Tuesday, April 23, 2013

Context Clues {Tried it Tuesday}

Last week we talked about context clues AGAIN. Anyone else have kiddos that just can't seem to get the hang of this? 

This time I had my students write sentences that contained context clues. I had students work with their talking partner on this activity. I created a list of 8 words before the lesson (previous vocabulary words) and pairs chose their word from that list. Each pair was assigned a specific type of clue to use in their sentence and they got to work! 

I had never really considered reversing the roles and having students do the writing, but I do think it made them more conscious of how and when authors use context clues in their writing. It was a bit challenging for them at first because it caused them to think in a new way, but we worked on it for two short mini-sessions and they finally got the hang of it. This is definitely an activity I'll do next year when I introduce context clues and then continue to build on it from there. 

Here are the anchor charts we created after the activity. They came up with some decent sentences considering this was their first time. 

The idea (and others we did throughout the week) came from this book from Scholastic.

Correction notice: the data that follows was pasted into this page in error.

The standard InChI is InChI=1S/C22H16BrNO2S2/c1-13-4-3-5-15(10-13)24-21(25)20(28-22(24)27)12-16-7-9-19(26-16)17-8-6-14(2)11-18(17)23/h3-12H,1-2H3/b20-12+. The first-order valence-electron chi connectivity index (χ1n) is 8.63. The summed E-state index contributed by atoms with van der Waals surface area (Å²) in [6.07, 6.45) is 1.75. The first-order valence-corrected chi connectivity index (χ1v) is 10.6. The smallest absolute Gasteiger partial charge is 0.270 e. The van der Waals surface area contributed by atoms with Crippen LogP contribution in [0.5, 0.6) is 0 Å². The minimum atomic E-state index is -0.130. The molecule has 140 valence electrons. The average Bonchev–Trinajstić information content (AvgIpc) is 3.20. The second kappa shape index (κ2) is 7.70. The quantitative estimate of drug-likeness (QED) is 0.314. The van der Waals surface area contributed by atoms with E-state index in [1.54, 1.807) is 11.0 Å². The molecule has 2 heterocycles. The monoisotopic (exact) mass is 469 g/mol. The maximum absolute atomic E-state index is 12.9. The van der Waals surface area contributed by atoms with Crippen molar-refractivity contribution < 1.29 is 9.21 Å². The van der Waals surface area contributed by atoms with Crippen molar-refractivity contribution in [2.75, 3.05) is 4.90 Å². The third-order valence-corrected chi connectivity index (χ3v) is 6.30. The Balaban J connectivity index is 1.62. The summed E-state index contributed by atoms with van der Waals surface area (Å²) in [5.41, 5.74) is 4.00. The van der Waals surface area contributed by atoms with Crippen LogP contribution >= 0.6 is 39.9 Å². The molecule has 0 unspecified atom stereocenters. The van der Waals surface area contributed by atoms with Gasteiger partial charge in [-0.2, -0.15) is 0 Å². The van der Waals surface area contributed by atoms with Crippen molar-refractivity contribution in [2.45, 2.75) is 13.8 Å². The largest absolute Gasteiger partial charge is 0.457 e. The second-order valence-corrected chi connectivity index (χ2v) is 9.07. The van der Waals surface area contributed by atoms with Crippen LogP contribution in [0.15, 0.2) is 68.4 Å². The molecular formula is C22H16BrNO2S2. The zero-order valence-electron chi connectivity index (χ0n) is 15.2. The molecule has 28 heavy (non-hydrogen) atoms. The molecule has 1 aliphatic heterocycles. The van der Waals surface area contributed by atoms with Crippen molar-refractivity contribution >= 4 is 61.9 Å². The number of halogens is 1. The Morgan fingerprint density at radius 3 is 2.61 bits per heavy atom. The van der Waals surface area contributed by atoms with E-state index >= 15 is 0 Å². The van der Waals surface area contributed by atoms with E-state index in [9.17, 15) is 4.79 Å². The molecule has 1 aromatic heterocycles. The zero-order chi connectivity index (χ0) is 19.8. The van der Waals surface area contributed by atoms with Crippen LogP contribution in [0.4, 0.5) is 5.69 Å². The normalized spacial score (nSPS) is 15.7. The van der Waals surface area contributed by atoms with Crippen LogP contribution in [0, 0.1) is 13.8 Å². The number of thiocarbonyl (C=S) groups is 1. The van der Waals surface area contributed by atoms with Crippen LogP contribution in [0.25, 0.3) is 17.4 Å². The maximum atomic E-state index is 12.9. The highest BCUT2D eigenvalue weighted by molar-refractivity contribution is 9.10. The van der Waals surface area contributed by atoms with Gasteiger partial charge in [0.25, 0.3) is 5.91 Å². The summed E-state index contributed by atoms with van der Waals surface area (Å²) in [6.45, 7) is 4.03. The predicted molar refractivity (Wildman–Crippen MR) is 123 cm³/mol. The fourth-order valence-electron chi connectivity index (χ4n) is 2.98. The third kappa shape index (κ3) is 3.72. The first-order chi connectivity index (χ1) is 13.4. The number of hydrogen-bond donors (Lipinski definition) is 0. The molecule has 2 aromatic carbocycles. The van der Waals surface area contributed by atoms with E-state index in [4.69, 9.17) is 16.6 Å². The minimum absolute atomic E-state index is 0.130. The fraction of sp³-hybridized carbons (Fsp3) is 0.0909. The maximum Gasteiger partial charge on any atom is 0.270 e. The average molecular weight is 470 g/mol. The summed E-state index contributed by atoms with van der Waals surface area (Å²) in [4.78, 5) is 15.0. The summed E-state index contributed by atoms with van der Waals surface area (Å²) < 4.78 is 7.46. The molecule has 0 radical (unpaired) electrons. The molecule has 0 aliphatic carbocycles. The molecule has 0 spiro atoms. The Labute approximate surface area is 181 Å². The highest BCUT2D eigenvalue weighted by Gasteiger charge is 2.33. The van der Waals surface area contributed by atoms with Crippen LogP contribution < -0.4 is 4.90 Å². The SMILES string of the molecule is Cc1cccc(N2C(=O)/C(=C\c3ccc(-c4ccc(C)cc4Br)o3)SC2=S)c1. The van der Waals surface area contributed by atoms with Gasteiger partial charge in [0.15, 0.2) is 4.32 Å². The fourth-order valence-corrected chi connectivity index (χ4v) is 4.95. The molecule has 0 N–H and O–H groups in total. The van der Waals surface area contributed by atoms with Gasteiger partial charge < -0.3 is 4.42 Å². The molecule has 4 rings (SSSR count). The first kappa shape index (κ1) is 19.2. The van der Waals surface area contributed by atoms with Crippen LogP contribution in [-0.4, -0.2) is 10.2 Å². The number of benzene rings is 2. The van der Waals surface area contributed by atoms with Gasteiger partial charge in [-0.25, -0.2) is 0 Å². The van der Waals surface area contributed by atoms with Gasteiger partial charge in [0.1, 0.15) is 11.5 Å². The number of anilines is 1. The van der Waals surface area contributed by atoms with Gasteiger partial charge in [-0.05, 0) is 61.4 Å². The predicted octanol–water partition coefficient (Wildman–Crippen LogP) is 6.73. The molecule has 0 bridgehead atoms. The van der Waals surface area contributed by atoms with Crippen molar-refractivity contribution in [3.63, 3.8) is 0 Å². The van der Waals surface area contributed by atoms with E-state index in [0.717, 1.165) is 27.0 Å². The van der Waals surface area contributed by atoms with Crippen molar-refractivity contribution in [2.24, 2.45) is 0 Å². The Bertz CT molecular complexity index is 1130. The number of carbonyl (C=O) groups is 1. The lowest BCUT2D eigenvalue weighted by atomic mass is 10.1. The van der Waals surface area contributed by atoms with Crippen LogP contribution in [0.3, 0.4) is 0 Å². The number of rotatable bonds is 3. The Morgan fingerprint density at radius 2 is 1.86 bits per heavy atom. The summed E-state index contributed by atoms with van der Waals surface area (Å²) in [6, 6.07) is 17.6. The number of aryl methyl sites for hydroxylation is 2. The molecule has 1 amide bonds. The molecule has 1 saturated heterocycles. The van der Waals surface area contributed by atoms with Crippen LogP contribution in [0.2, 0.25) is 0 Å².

I'm liking up with Holly at Fourth Grade Flipper for another wonderful Tried it Tuesday! 


  1. My kiddos struggle with context clues too. I found this powerpoint on TPT and it really helped some of my kids finally "get it." Maybe it will help yours.


    Hunter's Tales from Teaching

  2. I just found you through the linky party and am your latest follower. Thanks for the link to the Scholastic book- I think most kids initially struggle with context clues. They're such literal little creatures!

    x Serena x
    Magic Mistakes & Mayhem

    1. Oh no I wondered why I recognized your owl! I'm already following you- I just hadn't added you to the blog list on my page- fixed!

      x Serena x

  3. Thank you for sharing these resources! My students struggle with context clues too and I really can't wrap my head around the reason. I mean if a sentence says "The bear lumbered or walked slow and heavy through the forest," can't they figure out that "OR" means this is another meaning for lumbered?
    Fourth Grade Flipper


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